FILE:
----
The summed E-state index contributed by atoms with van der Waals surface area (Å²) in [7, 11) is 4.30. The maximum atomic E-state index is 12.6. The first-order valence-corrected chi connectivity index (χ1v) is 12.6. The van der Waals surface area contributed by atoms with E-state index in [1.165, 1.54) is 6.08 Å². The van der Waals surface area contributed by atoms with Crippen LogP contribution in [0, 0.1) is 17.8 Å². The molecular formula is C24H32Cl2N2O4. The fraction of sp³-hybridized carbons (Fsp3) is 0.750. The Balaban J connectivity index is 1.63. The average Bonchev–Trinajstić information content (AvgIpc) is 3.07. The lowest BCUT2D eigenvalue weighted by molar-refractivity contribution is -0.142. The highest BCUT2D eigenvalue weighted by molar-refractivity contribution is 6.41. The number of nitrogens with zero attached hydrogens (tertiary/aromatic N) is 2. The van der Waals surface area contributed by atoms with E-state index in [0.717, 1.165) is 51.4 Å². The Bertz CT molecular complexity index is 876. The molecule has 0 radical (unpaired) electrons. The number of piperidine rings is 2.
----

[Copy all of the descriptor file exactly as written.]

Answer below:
The summed E-state index contributed by atoms with van der Waals surface area (Å²) in [7, 11) is 4.30. The maximum atomic E-state index is 12.6. The first-order valence-corrected chi connectivity index (χ1v) is 12.6. The van der Waals surface area contributed by atoms with E-state index in [1.165, 1.54) is 6.08 Å². The van der Waals surface area contributed by atoms with Crippen LogP contribution in [0, 0.1) is 17.8 Å². The molecular formula is C24H32Cl2N2O4. The fraction of sp³-hybridized carbons (Fsp3) is 0.750. The Balaban J connectivity index is 1.63. The average Bonchev–Trinajstić information content (AvgIpc) is 3.07. The lowest BCUT2D eigenvalue weighted by molar-refractivity contribution is -0.142. The highest BCUT2D eigenvalue weighted by molar-refractivity contribution is 6.41. The number of nitrogens with zero attached hydrogens (tertiary/aromatic N) is 2. The van der Waals surface area contributed by atoms with E-state index in [0.717, 1.165) is 51.4 Å². The Bertz CT molecular complexity index is 876. The molecule has 0 radical (unpaired) electrons. The number of piperidine rings is 2.